Later we picnic with Bea. Bea is someone I have mostly known through others: Sergio calls her his beloved, Lizy calls her her twin/shadow (and indeed when we met up Lizy wore long white and Bea long black, amazing). I'm so glad we finally made it into each other's lives. Bea's extraordinary, a witch baby but a real woman: someone, like Sergio, I'm sure I'll meet again. After Lizy left she stayed another night, before being off to Francy and Sicily.

Since Ivan left we've filled his room with guests every night. Last night I slept there, as that's where the sheets were. Soon I'll be a guest--then truly at home--then hoopla dee.

Wednesday, June 10, 2009

After Allison Bechdel drew me, or drew a photo of me, I remembered my desire to wander fiction in fictional form. It will happen in time. Sergio, when here, gave me a copy of his super super funny comic, Serio te lo digo.

This is he drawing something in the front:

And this is that thing:

Roundheadguy: Excuse me, can I ask you something?

Myhead1: No

Myhead2: No

Myhead3: Yes

Roundheadguy: Well...nevermind.

I THINK depicting me as a threeheaded contradictress was cuz drawing someone's face is hard but with three resemblance can be approximated. Yes? No?

Sunday, June 07, 2009

Duckums! So way back a week or so ago came one Katy Jane Tull, lately of Bard College. It was lovely to have her here: she is a thoughtful house guest and a total blast. She's been abroad for months, and'd just been in Israel, and made me authentique hummus to prove it, and one day before I went to teach we lunched thus in the Retiro:

Then went to rainy green beachside San Sebastian/Donostia!

It's way up in the Basque Country, edging into France. My Basque housemate tells me Donostia (the B. name) is also known as Ñoñostia, or Prissville, perhaps cuz it's spense and well-dressed and considered the Cuisine Capital of Spain. We ate only pintxos (tasty tapas pegged onto bread) and wine from Navarra. Pastries also figured heavily. No regrets.

Everything's different from Madrid. (Dusty Hot! Landlocked Castilla/Green, Cold, Seaside Euskera). We went to a church to listen to service in Euskara (Batua, Gipuzkoan, Bizkaian, Upper Navarrese, we couldn't tell which). We blew about the rocks by Chillida's Wind Comb. I love the Wind Comb. It leaked rust over the stone it juts from. (We had already gone to the Chillida museum, landscape of grassy swells and mysterious rusted angles. We had a picnic and drank wine and rolled down one of said swells, all of which made the surrounding statues even heiroglyphicker) But here is Katy's red hair rusting the sea warpéd rock:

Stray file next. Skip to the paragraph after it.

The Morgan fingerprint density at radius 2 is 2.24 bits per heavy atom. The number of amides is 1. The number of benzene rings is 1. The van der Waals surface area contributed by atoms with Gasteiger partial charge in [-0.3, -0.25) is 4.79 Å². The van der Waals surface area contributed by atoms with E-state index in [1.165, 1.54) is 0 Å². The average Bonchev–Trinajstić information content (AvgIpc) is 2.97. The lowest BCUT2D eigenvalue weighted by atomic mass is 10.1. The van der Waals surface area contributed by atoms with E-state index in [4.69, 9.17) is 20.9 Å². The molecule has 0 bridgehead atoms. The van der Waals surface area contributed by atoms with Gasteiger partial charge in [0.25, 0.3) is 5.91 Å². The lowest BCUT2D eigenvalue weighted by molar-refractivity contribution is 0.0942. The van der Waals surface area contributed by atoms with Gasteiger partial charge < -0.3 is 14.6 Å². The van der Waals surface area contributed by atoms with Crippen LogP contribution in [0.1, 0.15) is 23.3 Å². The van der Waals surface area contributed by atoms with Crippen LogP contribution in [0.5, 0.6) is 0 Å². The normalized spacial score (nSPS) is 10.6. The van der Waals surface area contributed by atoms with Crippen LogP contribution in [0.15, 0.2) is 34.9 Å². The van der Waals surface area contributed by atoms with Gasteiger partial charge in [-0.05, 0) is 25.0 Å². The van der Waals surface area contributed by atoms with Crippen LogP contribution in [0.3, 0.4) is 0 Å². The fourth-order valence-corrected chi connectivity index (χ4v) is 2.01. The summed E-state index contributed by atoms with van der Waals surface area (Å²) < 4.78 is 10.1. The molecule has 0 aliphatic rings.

Oho! In the foreground: who knows.
In the background: a statue of Christ, on mount, reaching toward the city.

We climbed up to see: his hands and head are enormous, his spine is laddered, someone planted an antenna twixt his shoulder blades. While admiring the antenna we made friends who shared füet sausages with us. They told us there was another Chillida statue down the hill, so we wound down the leafy fascinating path, ignoring The Clouds Overhead. The statue was ugly. A storm broke out! We sheltered on a museum patio facing the sea, with some in-love teenagers and a sort of sprite in tiny guise of a 60-something Basque woman. We could see the lighthouses whitening the fog. Our friends gave us oranges. Hail just hurrrrrled at us, and we all retreated to the wall. What is that poem about hail popping on the lawn? Juicy hail balls bursting on the lawn? Actually it was bouncing off the patio and hitting our faces.

We took a nightbus there, and I took another back, arriving at work rumpled and salty.

Katy Jane took a train to Paris, making way for my friend Sergio from the old days, who, once having floated to Brazil, left space for Mary Kate, who is here now. On that, more later.